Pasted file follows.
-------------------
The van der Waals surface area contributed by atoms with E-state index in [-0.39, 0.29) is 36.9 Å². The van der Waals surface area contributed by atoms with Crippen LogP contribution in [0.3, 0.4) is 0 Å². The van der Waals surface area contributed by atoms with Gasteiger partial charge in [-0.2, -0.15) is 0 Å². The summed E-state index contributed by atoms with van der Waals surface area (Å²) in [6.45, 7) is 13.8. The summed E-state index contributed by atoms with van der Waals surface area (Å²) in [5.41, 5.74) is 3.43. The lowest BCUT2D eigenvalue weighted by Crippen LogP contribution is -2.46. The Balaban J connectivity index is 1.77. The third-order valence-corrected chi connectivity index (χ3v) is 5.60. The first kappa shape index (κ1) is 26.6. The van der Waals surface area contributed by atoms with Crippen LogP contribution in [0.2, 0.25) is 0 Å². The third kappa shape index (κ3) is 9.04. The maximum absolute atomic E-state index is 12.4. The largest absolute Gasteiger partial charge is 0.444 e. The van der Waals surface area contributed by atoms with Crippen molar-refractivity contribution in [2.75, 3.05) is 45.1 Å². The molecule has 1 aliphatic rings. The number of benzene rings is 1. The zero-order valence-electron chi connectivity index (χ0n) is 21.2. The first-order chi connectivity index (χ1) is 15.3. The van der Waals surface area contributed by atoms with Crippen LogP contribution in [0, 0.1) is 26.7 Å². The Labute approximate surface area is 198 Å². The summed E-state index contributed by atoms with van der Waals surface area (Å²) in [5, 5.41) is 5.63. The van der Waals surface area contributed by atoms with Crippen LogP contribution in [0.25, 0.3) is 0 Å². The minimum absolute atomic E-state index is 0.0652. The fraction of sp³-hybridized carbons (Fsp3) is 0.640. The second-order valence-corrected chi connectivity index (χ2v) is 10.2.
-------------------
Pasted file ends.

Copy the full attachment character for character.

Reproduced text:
The van der Waals surface area contributed by atoms with E-state index in [-0.39, 0.29) is 36.9 Å². The van der Waals surface area contributed by atoms with Crippen LogP contribution in [0.3, 0.4) is 0 Å². The van der Waals surface area contributed by atoms with Gasteiger partial charge in [-0.2, -0.15) is 0 Å². The summed E-state index contributed by atoms with van der Waals surface area (Å²) in [6.45, 7) is 13.8. The summed E-state index contributed by atoms with van der Waals surface area (Å²) in [5.41, 5.74) is 3.43. The lowest BCUT2D eigenvalue weighted by Crippen LogP contribution is -2.46. The Balaban J connectivity index is 1.77. The third-order valence-corrected chi connectivity index (χ3v) is 5.60. The first kappa shape index (κ1) is 26.6. The van der Waals surface area contributed by atoms with Crippen LogP contribution in [0.2, 0.25) is 0 Å². The third kappa shape index (κ3) is 9.04. The maximum absolute atomic E-state index is 12.4. The largest absolute Gasteiger partial charge is 0.444 e. The van der Waals surface area contributed by atoms with Crippen molar-refractivity contribution in [2.75, 3.05) is 45.1 Å². The molecule has 1 aliphatic rings. The number of benzene rings is 1. The zero-order valence-electron chi connectivity index (χ0n) is 21.2. The first-order chi connectivity index (χ1) is 15.3. The van der Waals surface area contributed by atoms with Crippen LogP contribution in [0, 0.1) is 26.7 Å². The Labute approximate surface area is 198 Å². The summed E-state index contributed by atoms with van der Waals surface area (Å²) in [5, 5.41) is 5.63. The van der Waals surface area contributed by atoms with Crippen LogP contribution in [0.25, 0.3) is 0 Å². The minimum absolute atomic E-state index is 0.0652. The fraction of sp³-hybridized carbons (Fsp3) is 0.640. The second-order valence-corrected chi connectivity index (χ2v) is 10.2.